The Great Phishing Strike and How to Be Aware of New Hacker Scams

José Ferreira By José Ferreira • April 19, 2017

As Email Security Expert at AnubisNetworks, I see a lot of IT Specialists in Security Service Providers, in large or small companies, with a dificult job in what concerns to Cybersecurity, specifically Email Security.  As Spam and Phishing techniques have evolved in recent years, IT Security Professionals, need to be aware of new hacker scams targeting end users through email. 

Words like spam, phishing, malware, are in our day-to-day language.

“Spam and Phishing techniques have evolved in recent years

and users need to be aware of new hacker scams”.*

The New Hacker Scams 

Spam, phishing and malware are terms well known to the clear majority of end users. It is something that many have become routine to dealing with in their daily lives. However, the evolution in the fight against unwanted email in the last decade has been frenetic and, now, the maturity is quite high. Strange as it may seem, the high effectiveness of an anti-spam system ends up acting as your enemy and makes you forget about the end-user problem. With a decrease in receiving unwanted emails, there is a tendency to not be suspicious of anything that is sent to us by email.

In an analogous way, we can give the example of someone who buys a very sophisticated alarm to protect their home. After a few years, they were not the victim of a robbery, so they replaced the alarm with a watchdog, just to save a couple of euros. In the email security space, we can see that there are many solutions in the market that can block the clear majority of spam, leaving only one or two unwanted messages per day.


From a financial point of view, it may even seem like a good business to save a few euros for the work of erasing messages that arrive in our inbox. However, the paradigm has changed. In past years, we were bombarded by advertisements for different products and receiving them was just uncomfortable. Today, we are bombarded by emails that install viruses and malware, try to steal data, and infect other PCs, that go a far beyond a little "nuisance."

Spammers are adapting their form of acting in a very creative way and using many different techniques to get through the various defense barriers. If we look at a phishing campaign, it looks like we're watching an action movie.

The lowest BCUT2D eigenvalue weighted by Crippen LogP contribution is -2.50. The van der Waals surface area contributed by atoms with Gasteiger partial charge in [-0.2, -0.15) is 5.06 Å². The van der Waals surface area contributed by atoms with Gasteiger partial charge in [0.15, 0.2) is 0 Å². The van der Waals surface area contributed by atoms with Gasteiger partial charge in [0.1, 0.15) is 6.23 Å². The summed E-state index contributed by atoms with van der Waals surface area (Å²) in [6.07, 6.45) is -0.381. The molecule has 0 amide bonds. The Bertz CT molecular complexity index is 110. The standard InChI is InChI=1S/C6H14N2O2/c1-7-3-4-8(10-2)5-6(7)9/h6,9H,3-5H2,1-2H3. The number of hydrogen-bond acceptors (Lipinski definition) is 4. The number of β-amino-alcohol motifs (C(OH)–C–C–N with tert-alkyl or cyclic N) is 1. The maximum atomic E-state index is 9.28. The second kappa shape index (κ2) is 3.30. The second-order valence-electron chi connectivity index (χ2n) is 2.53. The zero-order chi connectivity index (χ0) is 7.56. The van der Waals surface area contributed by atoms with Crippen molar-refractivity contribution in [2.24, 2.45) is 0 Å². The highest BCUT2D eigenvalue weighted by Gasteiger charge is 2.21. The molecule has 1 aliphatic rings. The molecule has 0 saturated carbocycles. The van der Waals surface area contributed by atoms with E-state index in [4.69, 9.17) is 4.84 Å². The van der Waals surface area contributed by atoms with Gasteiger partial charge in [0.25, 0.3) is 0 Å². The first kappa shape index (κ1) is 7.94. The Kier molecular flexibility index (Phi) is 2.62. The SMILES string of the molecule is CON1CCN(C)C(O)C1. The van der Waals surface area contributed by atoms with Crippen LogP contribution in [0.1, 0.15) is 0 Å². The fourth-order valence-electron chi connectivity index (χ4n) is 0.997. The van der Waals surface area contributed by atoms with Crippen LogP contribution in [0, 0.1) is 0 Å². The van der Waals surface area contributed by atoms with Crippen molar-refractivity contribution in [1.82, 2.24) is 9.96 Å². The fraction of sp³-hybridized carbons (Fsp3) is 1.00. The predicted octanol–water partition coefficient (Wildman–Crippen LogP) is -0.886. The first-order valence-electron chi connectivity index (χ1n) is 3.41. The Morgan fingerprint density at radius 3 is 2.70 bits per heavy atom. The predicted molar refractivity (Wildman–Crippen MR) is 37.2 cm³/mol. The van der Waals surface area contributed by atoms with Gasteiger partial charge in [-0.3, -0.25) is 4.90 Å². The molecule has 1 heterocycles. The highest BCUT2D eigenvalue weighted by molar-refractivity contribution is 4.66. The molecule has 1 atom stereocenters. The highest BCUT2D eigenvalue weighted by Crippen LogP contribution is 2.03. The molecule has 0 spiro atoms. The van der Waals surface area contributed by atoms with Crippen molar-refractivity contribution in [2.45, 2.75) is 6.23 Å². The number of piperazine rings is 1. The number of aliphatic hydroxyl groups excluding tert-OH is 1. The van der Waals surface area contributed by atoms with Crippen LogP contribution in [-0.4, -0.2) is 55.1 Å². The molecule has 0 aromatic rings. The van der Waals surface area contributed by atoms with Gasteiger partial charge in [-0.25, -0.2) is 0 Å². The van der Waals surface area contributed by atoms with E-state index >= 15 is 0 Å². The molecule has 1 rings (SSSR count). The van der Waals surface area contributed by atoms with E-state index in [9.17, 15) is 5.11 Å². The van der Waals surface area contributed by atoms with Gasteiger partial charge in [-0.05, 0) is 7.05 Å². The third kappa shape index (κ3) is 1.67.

Decoding the Phishing Strike

There are movies, from which we observe plans of super complex robberies. Each security barrier is disassembled step by step, using various techniques to reach the final goal. Decomposing the steps of an email campaign we can observe the following:

Email Origin:

- The message originated from an IP address, with some previous email traffic conferring some positive reputation.

- The Domain Name System (DNS) configuration associated with its address was correct and in accordance with good practices.

- The Sender Policy Framework (SPF) record for the server ID is correct.

Relationship with the bank domain:

- The SPF policy published by the bank is neutral, which allows you to send across the internet.

- The bank in question does not publish any policy Domain-based Message Authentication, Reporting and Conformance (DMARC).

- There is no clear way to know if the bank uses DomainKeys Identified Mail (DKIM) as digital signature.

Message format:

- The message does not display any invalid header and meets all minimum requirements.

- The headers order is consistent with some applications that send emails.

Message Content

- The message is written in with perfect grammar and spelling in your language.

- Uses a bank-compliant appearance.

- Uses a "click here" button that shows a Google page with the search result for a long and strange word.

- Do not use a website with a bad reputation, refer only to Google.

Result of "click here"

- Uses content promotion techniques, also used in Marketing, to target a website with a fake page. The trick is to promote a word on multiple sites, so that the search result for that same word redirects to a certain site.

Content of the "particular site"

- Uses a relatively unknown trick to hide the content of the page, making use of URI, of the sort data: text / html; http: //; base64,77SDADAD ...

This last technique gives the idea to the user who was on the website when in fact it isn’t. Uses what is referenced in "77SDADAD ..." encoded in base64.

Summing up

Most of the clues we normally use to identify these campaigns have been eliminated, resulting in 99% of all other cases. It is also clear that the fight against fraud must start with institutions, mainly financial institutions. Whoever receives a message should have maximum guarantees from the origin of the message. The use of techniques such as Sender Policy Framework (SPF), DomainKeys Identified Mail (DKIM) and Domain-Based Message Authentication (DMARC) make this process more transparent, effective and secure.

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